The press did not cover the one event at LegalTech that may have had the greatest impact on the future of big ideas.
Indicative of the thought leadership that ingenious is delivering to the eDiscovery and Information Governance marketplace, some of the best thinkers looking at the intersection of law and technology gathered in New York for a candid, robust exchange on what is next in this volatile field. Co-sponsored by Special Counsel, iCONECT and Navigant, the evening kicked off with opening remarks by Christopher Gallagher of Special Counsel. Guest speaker Jeffrey Ritter followed with a well-received presentation about the results of his research into how people will come to trust digital information. He shared for the first time in public a preview of his 2014 book on building trust in digital information. His "four cornerstones" directly confront prevailing practices in the legal world to presume the integrity of digital records as evidence of the truth. One of his key points is that machines will soon exceed humans in calculating the trustworthiness of digital records. You can access the audio recording of his full presentation here.
After dinner, Gail Gottehrer of Axinn Veltrop & Harkrider and George Socha of Socha Consulting LLC moderated a roundtable discussion. Bill Dimm of Hot Neuron LLC and Gordon Calhoun of Lewis Brisbois Bisgaard & Smith LLP offered their insights on the first topic, microdata, macrodata and the future of predictive coding. The group discussed the challenges of bringing "Big Data" into the "small courtroom." Suggestions included going back to basics and using Boolean searches and culling; using graphics to show the relationships between the data and the big picture; building trust through transparency; and explaining to the jury why they should care about the data.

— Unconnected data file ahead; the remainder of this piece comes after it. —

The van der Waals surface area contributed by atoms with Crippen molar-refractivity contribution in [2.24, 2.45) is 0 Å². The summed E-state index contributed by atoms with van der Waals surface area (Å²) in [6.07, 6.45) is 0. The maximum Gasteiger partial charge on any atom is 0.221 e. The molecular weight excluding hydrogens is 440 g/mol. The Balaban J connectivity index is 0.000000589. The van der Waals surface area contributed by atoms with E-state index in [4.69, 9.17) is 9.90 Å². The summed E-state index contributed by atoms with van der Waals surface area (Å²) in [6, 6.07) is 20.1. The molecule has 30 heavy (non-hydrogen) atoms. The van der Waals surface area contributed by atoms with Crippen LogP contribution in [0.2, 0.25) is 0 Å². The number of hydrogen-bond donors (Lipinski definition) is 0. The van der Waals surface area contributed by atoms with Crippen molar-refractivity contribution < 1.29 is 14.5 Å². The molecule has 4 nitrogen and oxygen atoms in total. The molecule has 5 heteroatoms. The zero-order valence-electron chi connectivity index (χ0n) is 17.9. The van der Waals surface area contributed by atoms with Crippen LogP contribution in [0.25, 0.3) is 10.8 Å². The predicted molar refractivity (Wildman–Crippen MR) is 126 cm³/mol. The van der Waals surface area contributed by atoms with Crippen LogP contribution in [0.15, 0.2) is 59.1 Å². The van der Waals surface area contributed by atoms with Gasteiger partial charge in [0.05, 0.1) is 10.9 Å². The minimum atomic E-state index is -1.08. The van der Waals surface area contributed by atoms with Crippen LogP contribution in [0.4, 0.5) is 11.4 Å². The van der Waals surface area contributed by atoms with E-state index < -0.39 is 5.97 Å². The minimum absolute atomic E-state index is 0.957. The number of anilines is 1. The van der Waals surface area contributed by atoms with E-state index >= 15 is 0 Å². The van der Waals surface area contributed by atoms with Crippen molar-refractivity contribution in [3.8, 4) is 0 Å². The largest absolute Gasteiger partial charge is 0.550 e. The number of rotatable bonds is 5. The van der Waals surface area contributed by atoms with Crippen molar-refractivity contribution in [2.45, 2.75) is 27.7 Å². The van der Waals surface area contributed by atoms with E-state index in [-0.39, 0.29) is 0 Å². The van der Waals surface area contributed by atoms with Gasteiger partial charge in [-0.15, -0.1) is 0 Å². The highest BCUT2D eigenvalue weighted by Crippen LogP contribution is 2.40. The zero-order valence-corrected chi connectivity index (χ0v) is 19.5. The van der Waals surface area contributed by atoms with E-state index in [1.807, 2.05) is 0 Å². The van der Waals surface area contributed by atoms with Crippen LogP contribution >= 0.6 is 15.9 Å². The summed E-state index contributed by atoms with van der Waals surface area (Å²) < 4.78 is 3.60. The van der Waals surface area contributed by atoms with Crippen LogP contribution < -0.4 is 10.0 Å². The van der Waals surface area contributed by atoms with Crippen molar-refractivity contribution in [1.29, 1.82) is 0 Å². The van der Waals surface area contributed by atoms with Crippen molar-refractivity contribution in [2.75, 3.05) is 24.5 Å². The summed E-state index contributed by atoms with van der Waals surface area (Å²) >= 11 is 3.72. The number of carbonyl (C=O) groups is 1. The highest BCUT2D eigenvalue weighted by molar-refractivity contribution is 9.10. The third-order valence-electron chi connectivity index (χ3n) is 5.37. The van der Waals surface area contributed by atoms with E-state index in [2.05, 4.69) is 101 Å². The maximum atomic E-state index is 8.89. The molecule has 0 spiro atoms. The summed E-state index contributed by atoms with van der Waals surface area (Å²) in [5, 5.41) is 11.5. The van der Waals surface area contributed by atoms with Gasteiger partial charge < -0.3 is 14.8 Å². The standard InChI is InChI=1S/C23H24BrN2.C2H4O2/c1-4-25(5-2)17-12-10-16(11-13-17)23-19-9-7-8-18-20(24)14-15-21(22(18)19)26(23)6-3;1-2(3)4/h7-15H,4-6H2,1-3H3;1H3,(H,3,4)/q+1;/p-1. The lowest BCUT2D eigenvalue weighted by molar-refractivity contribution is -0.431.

The second topic – whether digital information will eliminate the human witness – generated lively debate among the attendees. Christopher Costello of Winston & Strawn LLP offered his views on this controversial question. Among the views expressed was that the short term answer is "no" but the long term answer is "who knows." The group discussed whether a human witness is needed when you have a videotape showing an accident or a GPS device indicating that a driver was speeding and at what point can we trust the data so that we don't need a person to interpret it or vouch for it. The point was made that recent hacking incidents have diminished public confidence in data and their willingness to trust it. A participant observed that data is making it harder to spin the evidence to fit a story or theory. Others focused on the role of experts and how jurors want someone to contextualize the data for them and explain to them what it means.
At the end of the evening, the consensus was that the first ingenious Think Tank dinner event was a resounding success and that it gave attendees the opportunity to enjoy good company and thought provoking conversation in a collegial setting.
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